Jumping to conclusions in psychosis: A faulty appraisal

José Luis Rubio*, Miguel Ruiz-Veguilla, Laureno Hernández, María Luisa Barrigón, María Dolores Salcedo, Josefa María Moreno, Emilio Gómez, Steffen Moritz, Maite Ferrín

*Corresponding author for this work

Research output: Contribution to journalArticlepeer-review

29 Citations (Scopus)


Schizophrenia patients, particularly those with current delusions, show a cognitive bias known as jumping to conclusions, defined as a decision made quickly on the basis of little evidence. The aim of this work was to examine the underlying mechanisms of this cognitive bias by means of the Picture To Decision Task, which allows one to analyse the effect of the context on decisions made. We compared the performance of this task by 42 psychotic patients, 21 siblings of these patients and 77 controls. The results of the current study suggest that, relative to siblings and controls, patients display a general tendency to jump to conclusions, characterised by overestimating the conviction in their choices at the beginning of the decision process and by a lowered threshold for making decisions in ambiguous contexts, where a greater amount of information is required. These results are interpreted in terms of faulty appraisal, which would be the first mechanism responsible for the Jumping To Conclusions bias. Theoretical and clinical implications are discussed.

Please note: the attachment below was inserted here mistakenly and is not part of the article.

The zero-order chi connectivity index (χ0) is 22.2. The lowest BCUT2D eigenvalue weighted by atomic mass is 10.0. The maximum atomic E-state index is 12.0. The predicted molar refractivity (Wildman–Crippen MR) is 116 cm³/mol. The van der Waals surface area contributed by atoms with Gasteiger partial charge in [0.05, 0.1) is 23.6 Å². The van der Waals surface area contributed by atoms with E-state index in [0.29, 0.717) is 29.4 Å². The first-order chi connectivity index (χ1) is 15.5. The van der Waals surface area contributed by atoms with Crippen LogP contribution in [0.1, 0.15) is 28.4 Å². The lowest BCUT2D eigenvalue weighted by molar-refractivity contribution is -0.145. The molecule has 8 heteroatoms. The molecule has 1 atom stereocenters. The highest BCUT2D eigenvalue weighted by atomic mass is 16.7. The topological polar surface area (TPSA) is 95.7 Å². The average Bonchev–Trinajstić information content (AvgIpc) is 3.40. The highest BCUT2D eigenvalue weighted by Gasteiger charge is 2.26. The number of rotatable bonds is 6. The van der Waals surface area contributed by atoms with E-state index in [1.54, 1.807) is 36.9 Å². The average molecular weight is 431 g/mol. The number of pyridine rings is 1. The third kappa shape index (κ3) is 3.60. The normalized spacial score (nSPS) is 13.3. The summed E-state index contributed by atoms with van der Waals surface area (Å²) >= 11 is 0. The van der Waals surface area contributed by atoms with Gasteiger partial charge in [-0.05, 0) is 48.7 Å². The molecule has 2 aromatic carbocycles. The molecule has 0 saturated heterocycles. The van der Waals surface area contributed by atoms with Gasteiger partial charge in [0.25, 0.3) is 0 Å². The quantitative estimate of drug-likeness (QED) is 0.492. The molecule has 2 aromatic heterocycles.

Original languageEnglish
Pages (from-to)199-204
Number of pages6
JournalSchizophrenia Research
Issue number1-3
Publication statusPublished - Dec 2011
Externally publishedYes


  • Faulty appraisal
  • Jumping to conclusions
  • Pictures to decision task
  • Schizophrenia


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